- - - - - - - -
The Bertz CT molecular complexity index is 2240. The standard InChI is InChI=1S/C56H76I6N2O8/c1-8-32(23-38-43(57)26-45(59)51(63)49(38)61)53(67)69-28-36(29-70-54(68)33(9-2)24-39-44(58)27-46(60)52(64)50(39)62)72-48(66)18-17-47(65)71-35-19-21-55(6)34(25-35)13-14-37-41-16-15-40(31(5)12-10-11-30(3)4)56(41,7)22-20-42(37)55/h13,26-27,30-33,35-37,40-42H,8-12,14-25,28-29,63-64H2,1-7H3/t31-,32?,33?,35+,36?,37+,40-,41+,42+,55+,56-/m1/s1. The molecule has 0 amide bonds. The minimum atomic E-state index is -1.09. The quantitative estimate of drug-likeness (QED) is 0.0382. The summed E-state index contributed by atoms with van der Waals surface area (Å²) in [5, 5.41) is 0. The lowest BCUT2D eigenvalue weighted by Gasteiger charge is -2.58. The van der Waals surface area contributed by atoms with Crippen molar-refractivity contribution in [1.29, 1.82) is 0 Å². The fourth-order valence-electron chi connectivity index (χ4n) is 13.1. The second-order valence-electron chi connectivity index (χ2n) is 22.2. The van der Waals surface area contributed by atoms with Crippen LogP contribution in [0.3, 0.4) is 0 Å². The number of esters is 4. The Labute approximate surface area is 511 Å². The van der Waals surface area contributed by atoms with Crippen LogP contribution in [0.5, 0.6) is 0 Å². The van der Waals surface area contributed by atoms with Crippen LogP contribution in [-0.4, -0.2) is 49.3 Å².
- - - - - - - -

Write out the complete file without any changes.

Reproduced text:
The Bertz CT molecular complexity index is 2240. The standard InChI is InChI=1S/C56H76I6N2O8/c1-8-32(23-38-43(57)26-45(59)51(63)49(38)61)53(67)69-28-36(29-70-54(68)33(9-2)24-39-44(58)27-46(60)52(64)50(39)62)72-48(66)18-17-47(65)71-35-19-21-55(6)34(25-35)13-14-37-41-16-15-40(31(5)12-10-11-30(3)4)56(41,7)22-20-42(37)55/h13,26-27,30-33,35-37,40-42H,8-12,14-25,28-29,63-64H2,1-7H3/t31-,32?,33?,35+,36?,37+,40-,41+,42+,55+,56-/m1/s1. The molecule has 0 amide bonds. The minimum atomic E-state index is -1.09. The quantitative estimate of drug-likeness (QED) is 0.0382. The summed E-state index contributed by atoms with van der Waals surface area (Å²) in [5, 5.41) is 0. The lowest BCUT2D eigenvalue weighted by Gasteiger charge is -2.58. The van der Waals surface area contributed by atoms with Crippen molar-refractivity contribution in [1.29, 1.82) is 0 Å². The fourth-order valence-electron chi connectivity index (χ4n) is 13.1. The second-order valence-electron chi connectivity index (χ2n) is 22.2. The van der Waals surface area contributed by atoms with Crippen LogP contribution in [0.3, 0.4) is 0 Å². The number of esters is 4. The Labute approximate surface area is 511 Å². The van der Waals surface area contributed by atoms with Crippen LogP contribution in [0.5, 0.6) is 0 Å². The van der Waals surface area contributed by atoms with Crippen LogP contribution in [-0.4, -0.2) is 49.3 Å².